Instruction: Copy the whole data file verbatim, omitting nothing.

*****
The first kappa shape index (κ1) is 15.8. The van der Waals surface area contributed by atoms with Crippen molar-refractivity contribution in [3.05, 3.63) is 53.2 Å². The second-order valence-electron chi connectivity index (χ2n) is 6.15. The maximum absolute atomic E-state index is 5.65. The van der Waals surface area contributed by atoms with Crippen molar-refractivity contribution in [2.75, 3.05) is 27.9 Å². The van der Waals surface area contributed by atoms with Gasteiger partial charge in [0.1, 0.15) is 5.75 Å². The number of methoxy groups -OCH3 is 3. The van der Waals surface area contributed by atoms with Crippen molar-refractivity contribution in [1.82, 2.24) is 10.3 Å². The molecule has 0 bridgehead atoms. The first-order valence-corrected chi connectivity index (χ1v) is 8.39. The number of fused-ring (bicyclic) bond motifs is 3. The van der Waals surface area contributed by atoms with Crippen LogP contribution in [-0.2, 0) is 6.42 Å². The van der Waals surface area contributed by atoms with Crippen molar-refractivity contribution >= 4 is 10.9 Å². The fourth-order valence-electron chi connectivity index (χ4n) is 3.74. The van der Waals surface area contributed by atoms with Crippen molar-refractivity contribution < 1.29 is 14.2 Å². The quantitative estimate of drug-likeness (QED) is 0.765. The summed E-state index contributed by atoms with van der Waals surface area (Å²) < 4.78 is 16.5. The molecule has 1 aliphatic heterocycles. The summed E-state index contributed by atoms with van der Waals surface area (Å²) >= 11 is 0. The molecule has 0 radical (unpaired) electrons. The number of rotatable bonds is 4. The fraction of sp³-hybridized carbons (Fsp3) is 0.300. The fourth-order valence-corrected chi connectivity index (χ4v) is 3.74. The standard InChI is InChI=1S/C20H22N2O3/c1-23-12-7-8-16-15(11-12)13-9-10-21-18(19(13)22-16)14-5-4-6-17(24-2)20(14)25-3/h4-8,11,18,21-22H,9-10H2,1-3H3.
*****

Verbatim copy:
The first kappa shape index (κ1) is 15.8. The van der Waals surface area contributed by atoms with Crippen molar-refractivity contribution in [3.05, 3.63) is 53.2 Å². The second-order valence-electron chi connectivity index (χ2n) is 6.15. The maximum absolute atomic E-state index is 5.65. The van der Waals surface area contributed by atoms with Crippen molar-refractivity contribution in [2.75, 3.05) is 27.9 Å². The van der Waals surface area contributed by atoms with Gasteiger partial charge in [0.1, 0.15) is 5.75 Å². The number of methoxy groups -OCH3 is 3. The van der Waals surface area contributed by atoms with Crippen molar-refractivity contribution in [1.82, 2.24) is 10.3 Å². The molecule has 0 bridgehead atoms. The first-order valence-corrected chi connectivity index (χ1v) is 8.39. The number of fused-ring (bicyclic) bond motifs is 3. The van der Waals surface area contributed by atoms with Crippen LogP contribution in [-0.2, 0) is 6.42 Å². The van der Waals surface area contributed by atoms with Crippen molar-refractivity contribution >= 4 is 10.9 Å². The fourth-order valence-electron chi connectivity index (χ4n) is 3.74. The van der Waals surface area contributed by atoms with Crippen molar-refractivity contribution < 1.29 is 14.2 Å². The quantitative estimate of drug-likeness (QED) is 0.765. The summed E-state index contributed by atoms with van der Waals surface area (Å²) < 4.78 is 16.5. The molecule has 1 aliphatic heterocycles. The summed E-state index contributed by atoms with van der Waals surface area (Å²) >= 11 is 0. The molecule has 0 radical (unpaired) electrons. The number of rotatable bonds is 4. The fraction of sp³-hybridized carbons (Fsp3) is 0.300. The fourth-order valence-corrected chi connectivity index (χ4v) is 3.74. The standard InChI is InChI=1S/C20H22N2O3/c1-23-12-7-8-16-15(11-12)13-9-10-21-18(19(13)22-16)14-5-4-6-17(24-2)20(14)25-3/h4-8,11,18,21-22H,9-10H2,1-3H3.